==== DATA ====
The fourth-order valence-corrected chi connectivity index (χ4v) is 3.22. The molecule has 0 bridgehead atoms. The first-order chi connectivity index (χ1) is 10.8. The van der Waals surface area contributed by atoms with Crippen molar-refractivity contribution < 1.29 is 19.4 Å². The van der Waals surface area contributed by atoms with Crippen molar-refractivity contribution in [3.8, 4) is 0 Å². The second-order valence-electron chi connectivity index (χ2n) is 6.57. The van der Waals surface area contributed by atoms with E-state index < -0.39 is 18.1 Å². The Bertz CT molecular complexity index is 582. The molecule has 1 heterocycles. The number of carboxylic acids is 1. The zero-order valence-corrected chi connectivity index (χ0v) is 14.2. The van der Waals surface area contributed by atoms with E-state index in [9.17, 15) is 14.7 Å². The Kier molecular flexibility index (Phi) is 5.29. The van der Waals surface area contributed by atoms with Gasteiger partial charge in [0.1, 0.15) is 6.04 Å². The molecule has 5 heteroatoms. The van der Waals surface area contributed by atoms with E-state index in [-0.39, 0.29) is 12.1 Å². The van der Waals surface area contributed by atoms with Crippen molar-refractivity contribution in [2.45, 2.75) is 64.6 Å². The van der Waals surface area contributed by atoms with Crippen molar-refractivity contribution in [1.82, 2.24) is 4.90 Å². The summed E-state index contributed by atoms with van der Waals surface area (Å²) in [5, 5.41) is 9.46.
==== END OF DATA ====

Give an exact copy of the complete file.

The fourth-order valence-corrected chi connectivity index (χ4v) is 3.22. The molecule has 0 bridgehead atoms. The first-order chi connectivity index (χ1) is 10.8. The van der Waals surface area contributed by atoms with Crippen molar-refractivity contribution < 1.29 is 19.4 Å². The van der Waals surface area contributed by atoms with Crippen molar-refractivity contribution in [3.8, 4) is 0 Å². The second-order valence-electron chi connectivity index (χ2n) is 6.57. The van der Waals surface area contributed by atoms with E-state index < -0.39 is 18.1 Å². The Bertz CT molecular complexity index is 582. The molecule has 1 heterocycles. The number of carboxylic acids is 1. The zero-order valence-corrected chi connectivity index (χ0v) is 14.2. The van der Waals surface area contributed by atoms with E-state index in [9.17, 15) is 14.7 Å². The Kier molecular flexibility index (Phi) is 5.29. The van der Waals surface area contributed by atoms with Gasteiger partial charge in [0.1, 0.15) is 6.04 Å². The molecule has 5 heteroatoms. The van der Waals surface area contributed by atoms with E-state index in [-0.39, 0.29) is 12.1 Å². The van der Waals surface area contributed by atoms with Crippen molar-refractivity contribution in [2.45, 2.75) is 64.6 Å². The van der Waals surface area contributed by atoms with Crippen molar-refractivity contribution in [1.82, 2.24) is 4.90 Å². The summed E-state index contributed by atoms with van der Waals surface area (Å²) in [5, 5.41) is 9.46.